Tuesday, October 5, 2021
In recent months, in various forums, there have been interesting and important conversations and debates -- involving many Catholic legal scholars, including Gerard Bradley, Robert George, Sherif Girgis, John Finnis, Adrian Vermeule, and several other MOJ contributors -- about constitutional interpretation, "originalism" in its various stripes and also its rivals, the role of the common good and of natural law in judicial decisionmaking, the (in)adequacy of liberal proceduralism, and so on. The upcoming Dobbs case, in particular, has been central to these conversations and debates. Recently, Hadley Arkes (in the Wall Street Journal) and Ed Whelan (at the Bench Memos blog) had some back-and-forths on these topics. (Go here for some links.)
My friend and former student, Eric Hageman, wrote up a short response to Arkes's WSJ piece, and -- with his permission -- I'm posting it below:
My friend and mentor Hadley Arkes writes again to advance his vision for “a better originalism,” decrying the “truncated originalism” of yesteryear and arguing it is insufficient for conservative judges to reject Roe merely because the Constitution contains no right to abort one’s child. Instead, we are told, judges must reach past written law and decide abortion cases based on the immorality of abortion.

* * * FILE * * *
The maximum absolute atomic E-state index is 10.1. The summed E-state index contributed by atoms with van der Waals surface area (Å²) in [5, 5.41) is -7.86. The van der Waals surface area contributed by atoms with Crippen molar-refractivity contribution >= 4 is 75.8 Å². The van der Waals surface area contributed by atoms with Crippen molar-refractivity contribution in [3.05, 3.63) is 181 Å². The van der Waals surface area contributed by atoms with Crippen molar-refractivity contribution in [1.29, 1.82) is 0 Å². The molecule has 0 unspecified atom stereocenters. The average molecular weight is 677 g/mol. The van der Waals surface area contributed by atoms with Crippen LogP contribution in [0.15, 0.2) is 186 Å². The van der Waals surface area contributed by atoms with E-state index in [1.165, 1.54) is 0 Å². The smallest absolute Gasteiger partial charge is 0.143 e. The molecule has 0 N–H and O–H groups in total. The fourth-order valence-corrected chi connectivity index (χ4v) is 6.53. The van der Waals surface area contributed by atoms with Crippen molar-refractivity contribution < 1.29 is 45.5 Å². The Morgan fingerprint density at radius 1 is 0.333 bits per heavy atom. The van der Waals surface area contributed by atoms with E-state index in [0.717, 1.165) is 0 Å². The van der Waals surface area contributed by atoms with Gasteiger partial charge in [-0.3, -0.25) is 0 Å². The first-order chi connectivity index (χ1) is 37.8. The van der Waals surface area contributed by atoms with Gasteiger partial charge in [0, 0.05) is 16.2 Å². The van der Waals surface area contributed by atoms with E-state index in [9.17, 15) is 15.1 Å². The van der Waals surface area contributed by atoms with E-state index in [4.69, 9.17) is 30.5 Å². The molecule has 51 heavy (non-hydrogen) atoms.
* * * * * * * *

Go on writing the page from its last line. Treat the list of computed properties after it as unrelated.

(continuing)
Professor Arkes’s proposal ignores the importance of judicial fidelity to written law, and his attacks are effective only against a third-rate version of originalism.
Though Professor Arkes does not tell us how, precisely, the “better originalist” judge would behave, I assume he would decide cases by referring directly to moral reasoning, as a supplement to (if not outright replacement for) the written law. Applied to, say, Dobbs, the opinion of Arkes, J., would uphold Mississippi’s abortion restriction on the ground that one has no moral right to take a life, setting aside the Constitution’s silence on abortion, the possibility that the due process clauses protect unborn people, and the historical and moral contexts of both.
I doubt I’d have any qualms with Justice Arkes’s moral reasoning, but it would have no business in the U.S. Reports. We are a constitutional republic, which means we’ve delegated certain duties to certain offices and their holders. We have given Congress power to make law. (More accurately, we’ve transmitted some legislative power to Congress from the states.) We’ve given federal judges power to resolve cases or controversies. Sometimes, a case requires a judge to decide whether a statute violates the Constitution, which is the superior law. Judges act within their authority by applying the Constitution over the inferior law (or by leaving the inferior law alone if it does not violate the Constitution). When a judge decides this conflict by relying on anything but the Constitution and statutes (whose meanings are, of course, informed by moral and historical context), she places that consideration above one or the other, contrary to her constitutional power.